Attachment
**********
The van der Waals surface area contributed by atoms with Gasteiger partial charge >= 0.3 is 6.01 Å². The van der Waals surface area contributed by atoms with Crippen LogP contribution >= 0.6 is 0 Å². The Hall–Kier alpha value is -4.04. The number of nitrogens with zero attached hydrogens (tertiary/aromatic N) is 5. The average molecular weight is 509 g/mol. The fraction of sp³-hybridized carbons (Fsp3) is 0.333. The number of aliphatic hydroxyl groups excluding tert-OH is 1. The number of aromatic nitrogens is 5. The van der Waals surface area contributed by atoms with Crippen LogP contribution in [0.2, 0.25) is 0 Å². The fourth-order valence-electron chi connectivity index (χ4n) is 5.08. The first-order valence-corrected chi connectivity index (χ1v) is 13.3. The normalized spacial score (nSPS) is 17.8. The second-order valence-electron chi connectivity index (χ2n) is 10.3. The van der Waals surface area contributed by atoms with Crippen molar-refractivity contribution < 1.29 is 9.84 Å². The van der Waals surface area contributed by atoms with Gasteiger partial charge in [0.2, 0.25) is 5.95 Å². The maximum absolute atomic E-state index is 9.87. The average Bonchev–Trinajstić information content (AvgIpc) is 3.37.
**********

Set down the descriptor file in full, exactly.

The van der Waals surface area contributed by atoms with Gasteiger partial charge >= 0.3 is 6.01 Å². The van der Waals surface area contributed by atoms with Crippen LogP contribution >= 0.6 is 0 Å². The Hall–Kier alpha value is -4.04. The number of nitrogens with zero attached hydrogens (tertiary/aromatic N) is 5. The average molecular weight is 509 g/mol. The fraction of sp³-hybridized carbons (Fsp3) is 0.333. The number of aliphatic hydroxyl groups excluding tert-OH is 1. The number of aromatic nitrogens is 5. The van der Waals surface area contributed by atoms with Crippen LogP contribution in [0.2, 0.25) is 0 Å². The fourth-order valence-electron chi connectivity index (χ4n) is 5.08. The first-order valence-corrected chi connectivity index (χ1v) is 13.3. The normalized spacial score (nSPS) is 17.8. The second-order valence-electron chi connectivity index (χ2n) is 10.3. The van der Waals surface area contributed by atoms with Crippen molar-refractivity contribution < 1.29 is 9.84 Å². The van der Waals surface area contributed by atoms with Gasteiger partial charge in [0.2, 0.25) is 5.95 Å². The maximum absolute atomic E-state index is 9.87. The average Bonchev–Trinajstić information content (AvgIpc) is 3.37.